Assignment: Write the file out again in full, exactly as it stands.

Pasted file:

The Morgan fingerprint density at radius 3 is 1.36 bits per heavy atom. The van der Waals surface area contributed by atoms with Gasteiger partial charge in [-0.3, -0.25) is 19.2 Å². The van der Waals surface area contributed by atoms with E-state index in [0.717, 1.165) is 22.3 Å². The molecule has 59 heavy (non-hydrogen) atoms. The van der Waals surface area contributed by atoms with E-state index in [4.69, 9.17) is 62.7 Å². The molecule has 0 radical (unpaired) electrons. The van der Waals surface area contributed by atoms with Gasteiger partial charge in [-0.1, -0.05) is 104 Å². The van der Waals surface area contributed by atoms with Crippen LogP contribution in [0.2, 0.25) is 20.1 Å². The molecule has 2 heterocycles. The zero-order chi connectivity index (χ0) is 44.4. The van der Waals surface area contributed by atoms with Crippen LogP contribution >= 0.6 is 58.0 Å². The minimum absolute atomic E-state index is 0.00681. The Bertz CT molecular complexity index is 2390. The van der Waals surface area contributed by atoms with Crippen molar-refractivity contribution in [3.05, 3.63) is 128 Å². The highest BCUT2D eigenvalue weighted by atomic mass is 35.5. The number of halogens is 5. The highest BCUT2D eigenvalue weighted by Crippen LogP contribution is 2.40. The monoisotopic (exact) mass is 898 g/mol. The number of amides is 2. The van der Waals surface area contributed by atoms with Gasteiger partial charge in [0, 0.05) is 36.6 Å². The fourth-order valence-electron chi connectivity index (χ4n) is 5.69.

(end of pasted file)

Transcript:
The Morgan fingerprint density at radius 3 is 1.36 bits per heavy atom. The van der Waals surface area contributed by atoms with Gasteiger partial charge in [-0.3, -0.25) is 19.2 Å². The van der Waals surface area contributed by atoms with E-state index in [0.717, 1.165) is 22.3 Å². The molecule has 59 heavy (non-hydrogen) atoms. The van der Waals surface area contributed by atoms with E-state index in [4.69, 9.17) is 62.7 Å². The molecule has 0 radical (unpaired) electrons. The van der Waals surface area contributed by atoms with Gasteiger partial charge in [-0.1, -0.05) is 104 Å². The van der Waals surface area contributed by atoms with Crippen LogP contribution in [0.2, 0.25) is 20.1 Å². The molecule has 2 heterocycles. The zero-order chi connectivity index (χ0) is 44.4. The van der Waals surface area contributed by atoms with Crippen LogP contribution >= 0.6 is 58.0 Å². The minimum absolute atomic E-state index is 0.00681. The Bertz CT molecular complexity index is 2390. The van der Waals surface area contributed by atoms with Crippen molar-refractivity contribution in [3.05, 3.63) is 128 Å². The highest BCUT2D eigenvalue weighted by atomic mass is 35.5. The number of halogens is 5. The highest BCUT2D eigenvalue weighted by Crippen LogP contribution is 2.40. The monoisotopic (exact) mass is 898 g/mol. The number of amides is 2. The van der Waals surface area contributed by atoms with Gasteiger partial charge in [0, 0.05) is 36.6 Å². The fourth-order valence-electron chi connectivity index (χ4n) is 5.69.